noun, plural (especially collectively) fish, (especially referring to two or more kinds or species) fish·es.
verb (used with object)
- to secure (an anchor) by raising the flukes.
- to reinforce (a mast or other spar) by fastening a spar, batten, metal bar, or the like, lengthwise over a weak place.
verb (used without object)
- fischer, bobby,
- fischer, emil,
- fischer-dieskau, dietrich,
- fischer-tropsch process,
- fish and brewis,
- fish and chips,
- fish cake,
- fish crow,
- fish culture
Origin of fish
Examples from the Web for fishes
His most famous miracle was making a few loaves and fishes feed a multitude.
Fortunately for libertarian-minded voters, Palin and Cruz are hardly the only fishes in the sea.Nostalgia Act: The Great Sarah Palin Revival Tour of 2013|Nick Gillespie|June 18, 2013|DAILY BEAST
But fans say they miss them already—even if some are sleeping with the fishes.RIP, Lever Voting Machines: Where Did Old Booths Go?|Eliza Shapiro|November 10, 2012|DAILY BEAST
Here we have the collision of The Godfather “sleep with the fishes” line with the world of underwater creatures.
I kept thinking of that line in The Godfather, “Luca Brasi sleeps with the fishes.”
The fishes and insects were not included in this primitive nomenclature, so the loss of the Dictionary does not concern them.Bible Romances|George W. Foote
I believe you could sell chloride of sodium to some of the fishes in the Great Salt Lake—that is if it has fishes.Tom Swift and his Air Scout|Victor Appleton
To the optimistic Virginia the division of the loaves and fishes of his personal gratitude was scarcely heeded.Hepsey Burke|Frank Noyes Westcott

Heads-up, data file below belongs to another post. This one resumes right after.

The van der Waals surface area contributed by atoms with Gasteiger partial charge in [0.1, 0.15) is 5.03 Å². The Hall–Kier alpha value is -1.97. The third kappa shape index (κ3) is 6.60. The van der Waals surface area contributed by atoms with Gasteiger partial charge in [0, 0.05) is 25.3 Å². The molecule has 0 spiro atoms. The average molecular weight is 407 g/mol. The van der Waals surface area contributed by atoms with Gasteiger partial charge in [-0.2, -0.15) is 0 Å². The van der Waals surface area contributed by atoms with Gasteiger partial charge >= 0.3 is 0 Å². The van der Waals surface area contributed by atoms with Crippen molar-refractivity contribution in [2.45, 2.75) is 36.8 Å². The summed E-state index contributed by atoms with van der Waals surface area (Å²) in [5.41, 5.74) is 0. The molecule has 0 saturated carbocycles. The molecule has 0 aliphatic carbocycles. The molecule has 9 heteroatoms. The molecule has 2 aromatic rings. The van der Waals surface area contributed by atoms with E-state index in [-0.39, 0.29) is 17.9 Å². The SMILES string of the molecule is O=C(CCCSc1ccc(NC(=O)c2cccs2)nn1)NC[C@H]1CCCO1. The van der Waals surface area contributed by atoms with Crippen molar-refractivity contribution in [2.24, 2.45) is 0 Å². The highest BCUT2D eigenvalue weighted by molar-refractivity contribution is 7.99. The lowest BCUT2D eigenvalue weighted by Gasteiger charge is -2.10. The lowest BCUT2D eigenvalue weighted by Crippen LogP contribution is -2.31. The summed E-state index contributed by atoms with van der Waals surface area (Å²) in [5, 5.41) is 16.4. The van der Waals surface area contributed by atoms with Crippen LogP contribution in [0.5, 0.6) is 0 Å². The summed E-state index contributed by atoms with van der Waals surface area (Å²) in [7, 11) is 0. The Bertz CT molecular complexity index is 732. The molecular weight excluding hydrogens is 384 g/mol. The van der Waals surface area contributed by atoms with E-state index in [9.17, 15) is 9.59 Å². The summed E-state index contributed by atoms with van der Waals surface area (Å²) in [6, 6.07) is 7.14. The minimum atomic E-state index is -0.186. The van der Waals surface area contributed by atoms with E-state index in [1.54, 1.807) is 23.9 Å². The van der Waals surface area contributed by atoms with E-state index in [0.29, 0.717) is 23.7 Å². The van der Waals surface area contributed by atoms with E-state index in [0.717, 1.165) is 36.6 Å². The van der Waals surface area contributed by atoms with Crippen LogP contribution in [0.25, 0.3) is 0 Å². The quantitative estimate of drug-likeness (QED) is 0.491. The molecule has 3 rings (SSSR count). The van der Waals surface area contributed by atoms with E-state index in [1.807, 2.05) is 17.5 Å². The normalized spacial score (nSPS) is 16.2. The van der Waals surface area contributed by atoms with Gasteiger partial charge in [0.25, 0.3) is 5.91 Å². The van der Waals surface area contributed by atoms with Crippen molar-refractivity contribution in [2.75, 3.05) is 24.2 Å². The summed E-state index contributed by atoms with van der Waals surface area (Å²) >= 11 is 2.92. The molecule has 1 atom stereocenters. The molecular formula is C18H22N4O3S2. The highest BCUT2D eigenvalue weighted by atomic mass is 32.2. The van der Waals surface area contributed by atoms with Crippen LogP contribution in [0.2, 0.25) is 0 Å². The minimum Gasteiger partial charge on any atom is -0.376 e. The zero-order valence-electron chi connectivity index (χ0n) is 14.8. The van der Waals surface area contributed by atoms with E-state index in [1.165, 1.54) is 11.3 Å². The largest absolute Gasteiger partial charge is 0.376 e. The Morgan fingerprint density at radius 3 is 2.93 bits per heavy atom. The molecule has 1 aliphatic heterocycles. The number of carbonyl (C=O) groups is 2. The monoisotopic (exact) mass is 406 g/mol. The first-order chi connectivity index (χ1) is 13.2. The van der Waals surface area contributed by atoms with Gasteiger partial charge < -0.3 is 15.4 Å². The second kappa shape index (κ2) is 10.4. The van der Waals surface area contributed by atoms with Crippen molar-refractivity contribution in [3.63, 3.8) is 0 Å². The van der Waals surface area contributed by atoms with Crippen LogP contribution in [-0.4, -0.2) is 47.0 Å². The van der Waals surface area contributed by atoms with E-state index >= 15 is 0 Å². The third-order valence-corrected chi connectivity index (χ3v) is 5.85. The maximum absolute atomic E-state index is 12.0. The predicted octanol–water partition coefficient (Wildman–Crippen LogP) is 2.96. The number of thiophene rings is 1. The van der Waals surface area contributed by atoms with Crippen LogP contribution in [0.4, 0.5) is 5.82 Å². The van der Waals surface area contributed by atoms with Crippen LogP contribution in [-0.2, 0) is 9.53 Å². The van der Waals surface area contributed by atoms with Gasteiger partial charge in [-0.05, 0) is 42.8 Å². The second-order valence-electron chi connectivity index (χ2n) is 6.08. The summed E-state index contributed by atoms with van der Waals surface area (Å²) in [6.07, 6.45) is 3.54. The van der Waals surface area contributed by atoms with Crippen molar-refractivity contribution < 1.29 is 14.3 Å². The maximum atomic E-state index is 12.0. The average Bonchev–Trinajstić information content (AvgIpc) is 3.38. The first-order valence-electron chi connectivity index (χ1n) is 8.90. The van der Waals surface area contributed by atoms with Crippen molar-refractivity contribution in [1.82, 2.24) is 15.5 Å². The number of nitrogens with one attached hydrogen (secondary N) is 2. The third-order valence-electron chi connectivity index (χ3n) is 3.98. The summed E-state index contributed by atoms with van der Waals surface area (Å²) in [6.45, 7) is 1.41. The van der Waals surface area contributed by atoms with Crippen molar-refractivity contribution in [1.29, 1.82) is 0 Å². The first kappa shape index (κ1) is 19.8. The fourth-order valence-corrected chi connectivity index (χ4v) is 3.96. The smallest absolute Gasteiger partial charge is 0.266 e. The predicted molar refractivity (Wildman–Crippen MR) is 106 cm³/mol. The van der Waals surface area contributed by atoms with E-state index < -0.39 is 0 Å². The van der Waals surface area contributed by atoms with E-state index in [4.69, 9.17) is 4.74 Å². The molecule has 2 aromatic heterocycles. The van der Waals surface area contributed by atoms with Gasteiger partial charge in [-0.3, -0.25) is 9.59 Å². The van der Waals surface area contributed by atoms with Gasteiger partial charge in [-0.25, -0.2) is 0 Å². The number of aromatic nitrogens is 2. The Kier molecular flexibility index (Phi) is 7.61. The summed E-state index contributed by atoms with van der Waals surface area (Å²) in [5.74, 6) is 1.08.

Some of the most common of these parasites attach themselves to the gills of fishes.Elementary Zoology, Second Edition|Vernon L. Kellogg
Shortly after this Hiawatha set out in his canoe to catch the sturgeon Nahma, king of fishes.The Children's Longfellow|Doris Hayman
n acronym for
noun plural fish or fishes
- any of a large group of cold-blooded aquatic vertebrates having jaws, gills, and usually fins and a skin covered in scales: includes the sharks and rays (class Chondrichthyes : cartilaginous fishes) and the teleosts, lungfish, etc (class Osteichthyes : bony fishes)
- (in combination)fishpond Related adjectives: ichthyic, ichthyoid, piscine
Word Origin for fish
Old English fisc, from Proto-Germanic *fiskaz (cf. Old Saxon, Old Frisian, Old High German fisc, Old Norse fiskr, Middle Dutch visc, Dutch vis, German Fisch, Gothic fisks), from PIE *peisk- "fish" (cf. Latin piscis, Irish iasc, and, via Latin, Italian pesce, French poisson, Spanish pez, Welsh pysgodyn, Breton pesk).
Fish story attested from 1819, from the tendency to exaggerate the size of the catch (or the one that got away). Figurative sense of fish out of water first recorded 1610s.
Plural fish fishes
Traditionally, a class of vertebrates that breathe with gills rather than lungs, live in water, and generally lay eggs, although some bear their young alive. Some biologists consider the fishes a “superclass,” and divide them into three classes: bony fishes, such as sunfish and cod; fishes with a skeleton formed of cartilage rather than bone, such as sharks; and fishes that lack jaws, such as lampreys.
In addition to the idioms beginning with fish
- fish for
- fishing expedition
- fish in troubled waters
- fish or cut bait
- fish out
- fish out of water, a
- fish story
- big fish in a small pond
- cold fish
- drink like a fish
- goldfish bowl
- kettle of fish
- like shooting fish in a barrel
- neither fish nor fowl
- not the only fish in the sea
- other fish to fry
- smell fishy